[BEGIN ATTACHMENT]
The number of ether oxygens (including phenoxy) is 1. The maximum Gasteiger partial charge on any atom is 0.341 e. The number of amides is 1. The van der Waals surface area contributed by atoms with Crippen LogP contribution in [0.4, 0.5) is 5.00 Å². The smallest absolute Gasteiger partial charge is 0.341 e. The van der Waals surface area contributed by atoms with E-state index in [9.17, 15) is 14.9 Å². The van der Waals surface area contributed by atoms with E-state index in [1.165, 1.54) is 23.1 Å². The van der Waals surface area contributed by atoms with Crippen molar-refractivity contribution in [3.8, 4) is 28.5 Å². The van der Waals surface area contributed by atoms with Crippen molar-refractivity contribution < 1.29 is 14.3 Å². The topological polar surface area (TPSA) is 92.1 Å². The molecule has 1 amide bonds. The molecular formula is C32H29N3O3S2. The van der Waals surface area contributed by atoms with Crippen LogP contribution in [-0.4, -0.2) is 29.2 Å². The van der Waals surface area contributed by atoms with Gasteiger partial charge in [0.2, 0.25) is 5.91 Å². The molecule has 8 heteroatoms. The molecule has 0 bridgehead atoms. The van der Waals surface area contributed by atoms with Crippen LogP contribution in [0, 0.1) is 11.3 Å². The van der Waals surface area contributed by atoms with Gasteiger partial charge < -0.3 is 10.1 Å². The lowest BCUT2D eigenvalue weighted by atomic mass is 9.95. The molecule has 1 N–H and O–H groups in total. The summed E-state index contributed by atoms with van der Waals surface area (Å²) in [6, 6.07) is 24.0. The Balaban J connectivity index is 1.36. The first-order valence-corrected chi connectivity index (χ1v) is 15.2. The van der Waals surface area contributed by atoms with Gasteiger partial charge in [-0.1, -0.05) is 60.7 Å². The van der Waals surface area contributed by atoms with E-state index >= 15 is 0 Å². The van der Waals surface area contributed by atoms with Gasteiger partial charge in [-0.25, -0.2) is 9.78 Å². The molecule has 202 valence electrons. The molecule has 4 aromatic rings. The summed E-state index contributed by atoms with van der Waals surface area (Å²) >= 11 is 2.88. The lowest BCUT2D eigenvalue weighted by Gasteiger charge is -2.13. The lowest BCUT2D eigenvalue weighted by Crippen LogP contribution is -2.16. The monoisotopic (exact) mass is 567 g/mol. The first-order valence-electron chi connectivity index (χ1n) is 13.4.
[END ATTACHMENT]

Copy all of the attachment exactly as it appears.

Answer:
The number of ether oxygens (including phenoxy) is 1. The maximum Gasteiger partial charge on any atom is 0.341 e. The number of amides is 1. The van der Waals surface area contributed by atoms with Crippen LogP contribution in [0.4, 0.5) is 5.00 Å². The smallest absolute Gasteiger partial charge is 0.341 e. The van der Waals surface area contributed by atoms with E-state index in [9.17, 15) is 14.9 Å². The van der Waals surface area contributed by atoms with E-state index in [1.165, 1.54) is 23.1 Å². The van der Waals surface area contributed by atoms with Crippen molar-refractivity contribution in [3.8, 4) is 28.5 Å². The van der Waals surface area contributed by atoms with Crippen molar-refractivity contribution < 1.29 is 14.3 Å². The topological polar surface area (TPSA) is 92.1 Å². The molecule has 1 amide bonds. The molecular formula is C32H29N3O3S2. The van der Waals surface area contributed by atoms with Crippen LogP contribution in [-0.4, -0.2) is 29.2 Å². The van der Waals surface area contributed by atoms with Gasteiger partial charge in [0.2, 0.25) is 5.91 Å². The molecule has 8 heteroatoms. The molecule has 0 bridgehead atoms. The van der Waals surface area contributed by atoms with Crippen LogP contribution in [0, 0.1) is 11.3 Å². The van der Waals surface area contributed by atoms with Gasteiger partial charge < -0.3 is 10.1 Å². The lowest BCUT2D eigenvalue weighted by atomic mass is 9.95. The molecule has 1 N–H and O–H groups in total. The summed E-state index contributed by atoms with van der Waals surface area (Å²) in [6, 6.07) is 24.0. The Balaban J connectivity index is 1.36. The first-order valence-corrected chi connectivity index (χ1v) is 15.2. The van der Waals surface area contributed by atoms with Gasteiger partial charge in [-0.1, -0.05) is 60.7 Å². The van der Waals surface area contributed by atoms with E-state index >= 15 is 0 Å². The van der Waals surface area contributed by atoms with Gasteiger partial charge in [-0.25, -0.2) is 9.78 Å². The molecule has 202 valence electrons. The molecule has 4 aromatic rings. The summed E-state index contributed by atoms with van der Waals surface area (Å²) >= 11 is 2.88. The lowest BCUT2D eigenvalue weighted by Gasteiger charge is -2.13. The lowest BCUT2D eigenvalue weighted by Crippen LogP contribution is -2.16. The monoisotopic (exact) mass is 567 g/mol. The first-order valence-electron chi connectivity index (χ1n) is 13.4.